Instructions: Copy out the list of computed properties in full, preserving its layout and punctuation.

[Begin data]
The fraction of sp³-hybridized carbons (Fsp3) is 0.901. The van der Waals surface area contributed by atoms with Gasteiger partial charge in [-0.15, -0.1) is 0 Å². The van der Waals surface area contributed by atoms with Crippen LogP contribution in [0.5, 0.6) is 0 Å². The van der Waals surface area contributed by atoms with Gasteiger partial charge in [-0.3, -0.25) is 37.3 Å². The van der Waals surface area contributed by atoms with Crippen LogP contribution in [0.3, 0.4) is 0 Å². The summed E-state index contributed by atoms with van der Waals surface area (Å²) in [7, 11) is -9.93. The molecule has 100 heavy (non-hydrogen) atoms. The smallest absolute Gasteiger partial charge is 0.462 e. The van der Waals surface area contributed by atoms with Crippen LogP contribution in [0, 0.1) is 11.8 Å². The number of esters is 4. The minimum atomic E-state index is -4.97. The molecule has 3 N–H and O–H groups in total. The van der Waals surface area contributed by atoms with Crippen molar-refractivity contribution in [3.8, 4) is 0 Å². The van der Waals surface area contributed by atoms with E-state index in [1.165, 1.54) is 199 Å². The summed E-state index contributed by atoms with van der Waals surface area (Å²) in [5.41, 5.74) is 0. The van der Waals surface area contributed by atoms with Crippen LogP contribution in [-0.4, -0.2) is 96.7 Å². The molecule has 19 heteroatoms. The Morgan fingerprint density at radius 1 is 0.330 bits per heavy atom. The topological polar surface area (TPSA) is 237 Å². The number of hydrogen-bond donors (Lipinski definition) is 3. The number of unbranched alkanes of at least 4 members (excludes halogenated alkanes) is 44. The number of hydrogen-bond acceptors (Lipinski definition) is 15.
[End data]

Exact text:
The fraction of sp³-hybridized carbons (Fsp3) is 0.901. The van der Waals surface area contributed by atoms with Gasteiger partial charge in [-0.15, -0.1) is 0 Å². The van der Waals surface area contributed by atoms with Crippen LogP contribution in [0.5, 0.6) is 0 Å². The van der Waals surface area contributed by atoms with Gasteiger partial charge in [-0.3, -0.25) is 37.3 Å². The van der Waals surface area contributed by atoms with Crippen LogP contribution in [0.3, 0.4) is 0 Å². The summed E-state index contributed by atoms with van der Waals surface area (Å²) in [7, 11) is -9.93. The molecule has 100 heavy (non-hydrogen) atoms. The smallest absolute Gasteiger partial charge is 0.462 e. The van der Waals surface area contributed by atoms with Crippen LogP contribution in [0, 0.1) is 11.8 Å². The number of esters is 4. The minimum atomic E-state index is -4.97. The molecule has 3 N–H and O–H groups in total. The van der Waals surface area contributed by atoms with Crippen molar-refractivity contribution in [3.8, 4) is 0 Å². The van der Waals surface area contributed by atoms with E-state index in [1.165, 1.54) is 199 Å². The summed E-state index contributed by atoms with van der Waals surface area (Å²) in [5.41, 5.74) is 0. The van der Waals surface area contributed by atoms with Crippen LogP contribution in [-0.4, -0.2) is 96.7 Å². The molecule has 19 heteroatoms. The Morgan fingerprint density at radius 1 is 0.330 bits per heavy atom. The topological polar surface area (TPSA) is 237 Å². The number of hydrogen-bond donors (Lipinski definition) is 3. The number of unbranched alkanes of at least 4 members (excludes halogenated alkanes) is 44. The number of hydrogen-bond acceptors (Lipinski definition) is 15.